References in periodicals archive ?
Synopsis: John Bell Hood had done his job too well.
This history for Civil War buffs and others details the career of John Bell Hood, commander of the Confederate Army of Tennessee, focusing on his actions in the town of Franklin and his leadership in the battle against the Army of Cumberland.
Grant in the Wilderness" and "'Far Better in the Present Emergency': John Bell Hood Replaces Joseph E.
The street names that were previously named John Bell Hood, Robert E.
WILLIAM TECUMSEH SHERMAN: IN the Service of My Country is the first biography by James Lee McDonough, a well-regarded Civil War historian and professor emeritus at Auburn University who has written extensively on the war in the West, including Shiloh, Chattanooga, Stones River/Murfreesboro, battles in Kentucky, and John Bell Hood's Tennessee campaign.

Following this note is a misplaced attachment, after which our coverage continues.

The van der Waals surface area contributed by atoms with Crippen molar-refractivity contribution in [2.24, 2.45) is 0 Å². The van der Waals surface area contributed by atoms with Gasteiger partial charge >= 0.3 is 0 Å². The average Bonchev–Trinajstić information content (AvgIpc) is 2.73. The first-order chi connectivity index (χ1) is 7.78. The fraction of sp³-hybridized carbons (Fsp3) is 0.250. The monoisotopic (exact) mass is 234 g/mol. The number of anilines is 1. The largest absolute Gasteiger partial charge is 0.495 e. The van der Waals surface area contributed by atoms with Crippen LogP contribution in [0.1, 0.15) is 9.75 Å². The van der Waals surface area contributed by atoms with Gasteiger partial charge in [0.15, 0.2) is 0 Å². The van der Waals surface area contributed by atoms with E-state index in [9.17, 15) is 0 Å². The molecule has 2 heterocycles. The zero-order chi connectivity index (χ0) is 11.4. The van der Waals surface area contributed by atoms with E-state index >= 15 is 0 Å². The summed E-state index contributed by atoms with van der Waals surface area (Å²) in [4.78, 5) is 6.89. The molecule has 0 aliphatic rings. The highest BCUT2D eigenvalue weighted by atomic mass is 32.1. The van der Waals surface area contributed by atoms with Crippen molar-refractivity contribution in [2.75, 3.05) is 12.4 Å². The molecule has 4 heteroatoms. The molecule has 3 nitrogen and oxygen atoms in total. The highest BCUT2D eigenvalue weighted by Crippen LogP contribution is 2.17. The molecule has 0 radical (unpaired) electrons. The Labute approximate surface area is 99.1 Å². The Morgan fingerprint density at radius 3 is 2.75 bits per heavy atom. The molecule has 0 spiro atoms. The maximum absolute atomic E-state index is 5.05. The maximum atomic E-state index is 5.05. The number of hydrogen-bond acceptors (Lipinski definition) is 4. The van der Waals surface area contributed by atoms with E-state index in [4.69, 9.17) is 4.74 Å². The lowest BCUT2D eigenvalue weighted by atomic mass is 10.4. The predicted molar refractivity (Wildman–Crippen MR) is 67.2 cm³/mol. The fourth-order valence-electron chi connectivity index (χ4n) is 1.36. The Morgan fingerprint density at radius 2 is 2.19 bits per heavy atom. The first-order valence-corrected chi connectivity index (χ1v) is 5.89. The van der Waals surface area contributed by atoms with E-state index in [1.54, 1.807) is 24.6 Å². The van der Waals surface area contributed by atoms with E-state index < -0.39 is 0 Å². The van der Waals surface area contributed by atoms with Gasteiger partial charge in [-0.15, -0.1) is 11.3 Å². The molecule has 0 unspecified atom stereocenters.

John Bell Hood. During the attack, McPherson tried to evade capture on horseback and was shot by Confederate skirmishers.
John Bell Hood; the result was a resounding Northern victory.
Lee's, Joe Johnston's, and John Bell Hood's armies combined.
John Bell Hood; the rise, fall, and resurrection of a Confederate general.
Then Confederate President Jefferson Davis, unhappy with Johnston's Fabian tactics, replaced him with the far more aggressive John Bell Hood. The rest is history, and here Johnson parts with actual events to present a plausible version of what would have happened if Davis had not switched generals, Sherman failed to take Atlanta, and Grant was stymied at Petersburg: Lincoln was defeated, McClellan and the Democrats agreed to Southern independence, and slavery continued.
Hill to corps command (in Longstreet's opinion) overlooked "the claims of other generals, most notably Longstreet proteges John Bell Hood and Lafayette McLaws, who had been active and very efficient in the service."
The base was named after Confederate General John Bell Hood.